Super savings and strategies

Super savings and strategies

piggy bank, coins, financial
piggy bank, coins, financial
Tax deductions for topping up super

You can make up to $27,500 in concessional contributions each year assuming your super balance has not reached its limit. If the contributions made by your employer or under a salary sacrifice agreement have not reached this $27,500 limit, you can make a personal contribution and claim a tax deduction for the contribution. It’s a great way to top up your super and reduce your tax.
For those aged between 67 and 74, you will need to meet the ‘work test’ to contribute personal concessional contributions and claim a deduction – you must have worked at least 40 hours within 30 consecutive days in a financial year before your super fund can accept voluntary contributions from you.
To be able to claim the tax deduction for these contributions, the contribution needs to be with the super fund before 30 June (watch out for processing times). You will also need to lodge a Notice of intent to claim or vary a deduction for personal super contributions with your super fund before you lodge your tax return to advise them of the amount you intend to claim as a deduction.

Bringing forward unused contribution caps

If your total super balance is below $500,000, and you have not reached your cap in the previous four years, you might be able to carry forward any unused contributions and make a larger tax deductible contribution this year. For example, if your total concessional contributions in the 2021-22 financial year were $10,000, you can ‘carry forward’ the unused $17,500 into this financial year, make a higher personal contribution and take the tax deduction. This is a helpful way to reduce your tax liability particularly if you have made a capital gain.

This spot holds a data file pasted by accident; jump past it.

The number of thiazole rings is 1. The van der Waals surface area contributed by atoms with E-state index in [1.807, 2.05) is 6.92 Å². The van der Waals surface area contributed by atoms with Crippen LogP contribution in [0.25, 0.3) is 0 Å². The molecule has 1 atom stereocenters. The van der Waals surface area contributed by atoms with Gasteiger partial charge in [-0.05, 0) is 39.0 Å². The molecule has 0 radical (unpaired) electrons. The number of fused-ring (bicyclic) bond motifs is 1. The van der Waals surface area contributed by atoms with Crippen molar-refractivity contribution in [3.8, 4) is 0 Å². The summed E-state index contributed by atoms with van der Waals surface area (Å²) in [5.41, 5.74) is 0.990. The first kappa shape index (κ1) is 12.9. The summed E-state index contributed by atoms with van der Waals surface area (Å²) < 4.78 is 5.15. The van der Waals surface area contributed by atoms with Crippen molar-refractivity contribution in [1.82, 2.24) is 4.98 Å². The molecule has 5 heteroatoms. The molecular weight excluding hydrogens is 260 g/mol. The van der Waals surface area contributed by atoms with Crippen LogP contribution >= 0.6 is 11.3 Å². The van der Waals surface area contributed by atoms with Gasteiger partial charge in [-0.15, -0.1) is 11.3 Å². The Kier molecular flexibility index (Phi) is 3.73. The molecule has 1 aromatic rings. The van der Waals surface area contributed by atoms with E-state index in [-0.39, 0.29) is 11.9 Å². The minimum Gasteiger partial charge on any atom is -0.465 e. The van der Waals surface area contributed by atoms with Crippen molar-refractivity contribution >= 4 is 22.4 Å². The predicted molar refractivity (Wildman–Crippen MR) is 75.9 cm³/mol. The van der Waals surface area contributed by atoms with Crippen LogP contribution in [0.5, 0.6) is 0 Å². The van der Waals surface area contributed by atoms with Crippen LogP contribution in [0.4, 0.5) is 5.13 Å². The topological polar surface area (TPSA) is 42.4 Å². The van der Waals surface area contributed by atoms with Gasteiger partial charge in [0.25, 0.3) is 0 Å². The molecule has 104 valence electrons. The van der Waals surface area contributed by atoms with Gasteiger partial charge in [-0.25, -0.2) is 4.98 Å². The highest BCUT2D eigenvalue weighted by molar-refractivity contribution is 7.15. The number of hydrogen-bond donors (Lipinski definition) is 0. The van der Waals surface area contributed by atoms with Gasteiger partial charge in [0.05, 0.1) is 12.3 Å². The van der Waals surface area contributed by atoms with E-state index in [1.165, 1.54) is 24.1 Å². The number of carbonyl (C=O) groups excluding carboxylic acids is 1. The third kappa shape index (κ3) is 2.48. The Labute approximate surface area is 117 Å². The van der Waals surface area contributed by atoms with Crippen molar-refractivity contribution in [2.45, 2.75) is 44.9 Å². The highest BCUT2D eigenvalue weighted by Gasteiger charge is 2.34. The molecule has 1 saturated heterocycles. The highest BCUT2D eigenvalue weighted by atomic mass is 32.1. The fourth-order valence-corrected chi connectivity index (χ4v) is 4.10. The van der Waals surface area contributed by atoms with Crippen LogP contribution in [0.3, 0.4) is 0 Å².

If you have never used your contribution cap, for example you have recently become a resident or have returned from overseas, you can also bolster your superannuation by contributing the five years’ worth of concessional contributions in one year (assuming you have not reached your balance cap). Doubling the benefit for SMSFs
For self managed superannuation funds, a quirk in the way concessional contributions are reported means that a concessional contribution can be made in June, but not allocated to the member until 28 days later in July. The practical effect is that a member can make a contribution of up to $55,000 this financial year (2 x the $27,500 cap – assuming you have not used your cap) and take the full tax deduction, but the fund recognises the contribution in two amounts; one amount in June and the second allocated to the member from the SMSF’s reserve in July. This strategy is particularly helpful for the self-employed who need to boost their superannuation and reduce their tax liability in a particular year.
Top up your partner’s super
With a cap on how much you can transfer into a tax-free retirement account, it makes sense to even out how much super each person holds to maximise the tax savings for a couple.
If your spouse’s assessable income is less than $37,000, make a contribution of $3,000 or more on their behalf and you can take a tax offset of up to $540.
Another way of topping up your spouse super is super splitting. If your spouse has not retired and below their preservation age, you can roll over up to 85% of a financial year’s taxed splitable contributions to their account.

Thinking of retiring? Wait until 1 July

From 1 July 2023, indexation will increase the general transfer balance cap, the amount you can transfer into a tax-free retirement account, by $200,000 to $1.9m.
For those contemplating retiring very soon, by waiting until after 1 July 2023 before starting a retirement income stream, you will have access to this additional $200,000 cap of tax-free superannuation savings.
It’s important to speak to your financial adviser before taking any action on superannuation strategies.

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